According to the National Kidney Foundation, extracorporeal shock wave lithotripsy (ESWL) is a technique for treating stones in the kidney and ureter that does not require surgery. Instead, high energy shock waves are passed through the body and used to break stones into pieces as small as grains of sand. Because of their small size, these pieces can pass more easily from the body along with the urine.
There are two ways to remove stones using shock wave treatment. In one method, the patient is placed in a tub of lukewarm water. Using x-rays or ultrasound to pinpoint the location of the stones, the body is positioned so that the stones are targeted precisely. In the second, more common method, the patient lies on top of a soft cushion or membrane through which the waves pass. About 1-2 thousand shock waves are needed to crush the stones. The complete treatment takes about 45 to 60 minutes. Much more detail about this process is located at this website: https://www.kidney.org/atoz/content/lithotripsy .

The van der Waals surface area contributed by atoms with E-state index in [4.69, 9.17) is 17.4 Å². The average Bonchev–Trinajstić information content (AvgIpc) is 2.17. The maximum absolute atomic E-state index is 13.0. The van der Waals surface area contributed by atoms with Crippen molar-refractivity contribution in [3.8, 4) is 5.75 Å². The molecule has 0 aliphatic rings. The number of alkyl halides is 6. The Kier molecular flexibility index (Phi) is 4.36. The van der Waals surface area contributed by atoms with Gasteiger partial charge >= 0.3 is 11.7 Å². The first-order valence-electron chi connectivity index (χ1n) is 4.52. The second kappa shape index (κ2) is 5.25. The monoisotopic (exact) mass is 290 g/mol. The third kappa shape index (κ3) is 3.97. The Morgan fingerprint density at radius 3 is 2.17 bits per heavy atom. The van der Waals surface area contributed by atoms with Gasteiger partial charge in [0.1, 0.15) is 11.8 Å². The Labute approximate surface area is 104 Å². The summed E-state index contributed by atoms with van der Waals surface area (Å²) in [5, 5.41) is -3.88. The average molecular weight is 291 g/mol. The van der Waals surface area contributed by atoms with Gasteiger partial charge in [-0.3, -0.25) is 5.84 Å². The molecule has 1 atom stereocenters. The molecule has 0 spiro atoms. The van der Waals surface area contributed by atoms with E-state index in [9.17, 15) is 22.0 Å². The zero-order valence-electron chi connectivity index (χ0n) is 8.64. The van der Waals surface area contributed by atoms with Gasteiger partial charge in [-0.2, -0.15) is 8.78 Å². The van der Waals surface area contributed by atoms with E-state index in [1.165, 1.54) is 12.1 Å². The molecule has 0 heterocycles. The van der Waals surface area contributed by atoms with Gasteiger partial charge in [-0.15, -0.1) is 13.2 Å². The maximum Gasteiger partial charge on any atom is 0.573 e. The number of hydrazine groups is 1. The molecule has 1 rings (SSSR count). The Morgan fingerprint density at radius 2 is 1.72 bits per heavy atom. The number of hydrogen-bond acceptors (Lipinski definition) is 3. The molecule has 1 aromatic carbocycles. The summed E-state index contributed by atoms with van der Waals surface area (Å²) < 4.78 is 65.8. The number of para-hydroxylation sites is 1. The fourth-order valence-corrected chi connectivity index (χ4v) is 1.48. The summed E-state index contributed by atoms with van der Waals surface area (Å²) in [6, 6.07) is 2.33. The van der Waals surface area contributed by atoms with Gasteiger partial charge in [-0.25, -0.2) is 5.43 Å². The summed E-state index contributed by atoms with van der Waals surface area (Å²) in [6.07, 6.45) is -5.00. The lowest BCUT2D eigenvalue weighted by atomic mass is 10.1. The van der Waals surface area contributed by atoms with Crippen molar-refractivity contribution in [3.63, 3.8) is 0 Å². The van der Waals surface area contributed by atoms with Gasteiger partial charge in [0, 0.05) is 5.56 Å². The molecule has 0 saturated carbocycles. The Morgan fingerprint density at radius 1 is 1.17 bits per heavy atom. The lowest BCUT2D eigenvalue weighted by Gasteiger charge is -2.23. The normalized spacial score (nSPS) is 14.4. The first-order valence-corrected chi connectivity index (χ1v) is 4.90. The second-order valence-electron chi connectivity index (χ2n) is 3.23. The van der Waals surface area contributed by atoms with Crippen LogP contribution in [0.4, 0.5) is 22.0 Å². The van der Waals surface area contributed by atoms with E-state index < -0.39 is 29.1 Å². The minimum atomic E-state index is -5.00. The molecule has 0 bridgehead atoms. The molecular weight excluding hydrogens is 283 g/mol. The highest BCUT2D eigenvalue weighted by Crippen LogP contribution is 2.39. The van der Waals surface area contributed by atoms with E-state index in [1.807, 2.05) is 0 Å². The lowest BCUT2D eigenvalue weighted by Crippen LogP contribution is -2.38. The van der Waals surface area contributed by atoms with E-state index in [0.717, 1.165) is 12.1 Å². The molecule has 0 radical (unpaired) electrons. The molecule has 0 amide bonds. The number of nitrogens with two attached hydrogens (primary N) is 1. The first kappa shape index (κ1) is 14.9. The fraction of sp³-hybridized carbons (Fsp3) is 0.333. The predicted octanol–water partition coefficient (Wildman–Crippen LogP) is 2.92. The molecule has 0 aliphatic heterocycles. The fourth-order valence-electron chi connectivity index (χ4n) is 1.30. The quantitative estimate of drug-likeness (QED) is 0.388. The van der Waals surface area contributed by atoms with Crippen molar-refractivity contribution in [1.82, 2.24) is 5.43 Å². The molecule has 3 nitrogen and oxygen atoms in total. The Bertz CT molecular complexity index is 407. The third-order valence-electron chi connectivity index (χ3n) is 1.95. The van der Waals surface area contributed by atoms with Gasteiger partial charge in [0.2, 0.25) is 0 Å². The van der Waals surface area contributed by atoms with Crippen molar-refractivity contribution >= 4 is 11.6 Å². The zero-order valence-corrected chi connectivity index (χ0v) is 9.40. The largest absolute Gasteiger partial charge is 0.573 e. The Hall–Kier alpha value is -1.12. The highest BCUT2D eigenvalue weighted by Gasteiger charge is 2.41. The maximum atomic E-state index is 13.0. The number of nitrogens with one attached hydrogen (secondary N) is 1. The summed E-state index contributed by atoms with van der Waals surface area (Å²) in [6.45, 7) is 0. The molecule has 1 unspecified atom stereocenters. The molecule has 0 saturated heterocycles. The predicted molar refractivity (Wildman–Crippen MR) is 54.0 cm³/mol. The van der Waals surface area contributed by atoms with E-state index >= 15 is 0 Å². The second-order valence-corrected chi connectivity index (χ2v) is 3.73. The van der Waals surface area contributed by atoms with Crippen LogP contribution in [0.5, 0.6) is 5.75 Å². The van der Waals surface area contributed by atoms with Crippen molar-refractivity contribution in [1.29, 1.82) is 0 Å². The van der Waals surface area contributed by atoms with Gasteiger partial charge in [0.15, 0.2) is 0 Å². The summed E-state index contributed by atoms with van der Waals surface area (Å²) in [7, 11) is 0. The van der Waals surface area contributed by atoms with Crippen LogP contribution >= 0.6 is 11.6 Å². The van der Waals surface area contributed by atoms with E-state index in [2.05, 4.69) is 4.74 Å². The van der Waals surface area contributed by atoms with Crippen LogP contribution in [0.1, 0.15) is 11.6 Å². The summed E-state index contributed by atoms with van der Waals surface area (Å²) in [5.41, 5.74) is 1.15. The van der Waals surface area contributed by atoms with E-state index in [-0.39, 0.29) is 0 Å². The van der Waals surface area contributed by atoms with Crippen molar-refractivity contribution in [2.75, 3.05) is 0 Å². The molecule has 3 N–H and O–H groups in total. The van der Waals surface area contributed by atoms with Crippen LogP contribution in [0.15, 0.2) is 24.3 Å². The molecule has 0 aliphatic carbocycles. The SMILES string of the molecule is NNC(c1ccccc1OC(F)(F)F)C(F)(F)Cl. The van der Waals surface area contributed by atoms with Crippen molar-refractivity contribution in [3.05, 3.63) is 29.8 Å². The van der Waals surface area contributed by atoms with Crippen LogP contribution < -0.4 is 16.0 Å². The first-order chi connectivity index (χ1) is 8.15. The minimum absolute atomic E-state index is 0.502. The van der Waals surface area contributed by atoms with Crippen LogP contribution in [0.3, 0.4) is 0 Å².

ESWL is usually an outpatient procedure, according to Healthwise. You go home after the treatment and do not have to spend a night in the hospital. After ESWL, stone fragments usually pass in the urine for a few days and cause mild pain. If you have a larger stone, you may need more ESWL or other treatments. ESWL may be used on a person who has a kidney stone that is causing pain or blocking the flow of urine.